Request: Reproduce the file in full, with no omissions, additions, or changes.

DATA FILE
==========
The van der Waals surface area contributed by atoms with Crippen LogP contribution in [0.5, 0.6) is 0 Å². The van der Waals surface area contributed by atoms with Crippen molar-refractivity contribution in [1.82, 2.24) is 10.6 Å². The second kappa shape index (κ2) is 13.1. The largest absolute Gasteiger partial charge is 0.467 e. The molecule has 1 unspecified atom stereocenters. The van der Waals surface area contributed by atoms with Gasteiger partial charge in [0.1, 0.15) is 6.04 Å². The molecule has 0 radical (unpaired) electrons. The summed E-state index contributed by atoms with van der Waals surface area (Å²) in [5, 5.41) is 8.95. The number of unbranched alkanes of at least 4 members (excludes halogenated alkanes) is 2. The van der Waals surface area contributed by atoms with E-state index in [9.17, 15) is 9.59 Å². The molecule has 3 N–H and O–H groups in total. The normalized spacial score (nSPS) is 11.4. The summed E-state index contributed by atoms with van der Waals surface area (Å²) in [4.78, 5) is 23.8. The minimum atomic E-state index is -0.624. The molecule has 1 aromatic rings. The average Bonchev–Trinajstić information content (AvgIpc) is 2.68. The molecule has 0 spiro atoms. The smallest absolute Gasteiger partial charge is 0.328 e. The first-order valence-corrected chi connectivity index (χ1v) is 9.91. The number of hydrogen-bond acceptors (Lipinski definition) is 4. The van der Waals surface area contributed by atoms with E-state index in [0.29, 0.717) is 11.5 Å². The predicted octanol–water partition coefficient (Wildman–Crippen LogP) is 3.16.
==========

The van der Waals surface area contributed by atoms with Crippen LogP contribution in [0.5, 0.6) is 0 Å². The van der Waals surface area contributed by atoms with Crippen molar-refractivity contribution in [1.82, 2.24) is 10.6 Å². The second kappa shape index (κ2) is 13.1. The largest absolute Gasteiger partial charge is 0.467 e. The molecule has 1 unspecified atom stereocenters. The van der Waals surface area contributed by atoms with Gasteiger partial charge in [0.1, 0.15) is 6.04 Å². The molecule has 0 radical (unpaired) electrons. The summed E-state index contributed by atoms with van der Waals surface area (Å²) in [5, 5.41) is 8.95. The number of unbranched alkanes of at least 4 members (excludes halogenated alkanes) is 2. The van der Waals surface area contributed by atoms with E-state index in [9.17, 15) is 9.59 Å². The molecule has 3 N–H and O–H groups in total. The normalized spacial score (nSPS) is 11.4. The summed E-state index contributed by atoms with van der Waals surface area (Å²) in [4.78, 5) is 23.8. The minimum atomic E-state index is -0.624. The molecule has 1 aromatic rings. The average Bonchev–Trinajstić information content (AvgIpc) is 2.68. The molecule has 0 spiro atoms. The smallest absolute Gasteiger partial charge is 0.328 e. The first-order valence-corrected chi connectivity index (χ1v) is 9.91. The number of hydrogen-bond acceptors (Lipinski definition) is 4. The van der Waals surface area contributed by atoms with E-state index in [0.29, 0.717) is 11.5 Å². The predicted octanol–water partition coefficient (Wildman–Crippen LogP) is 3.16.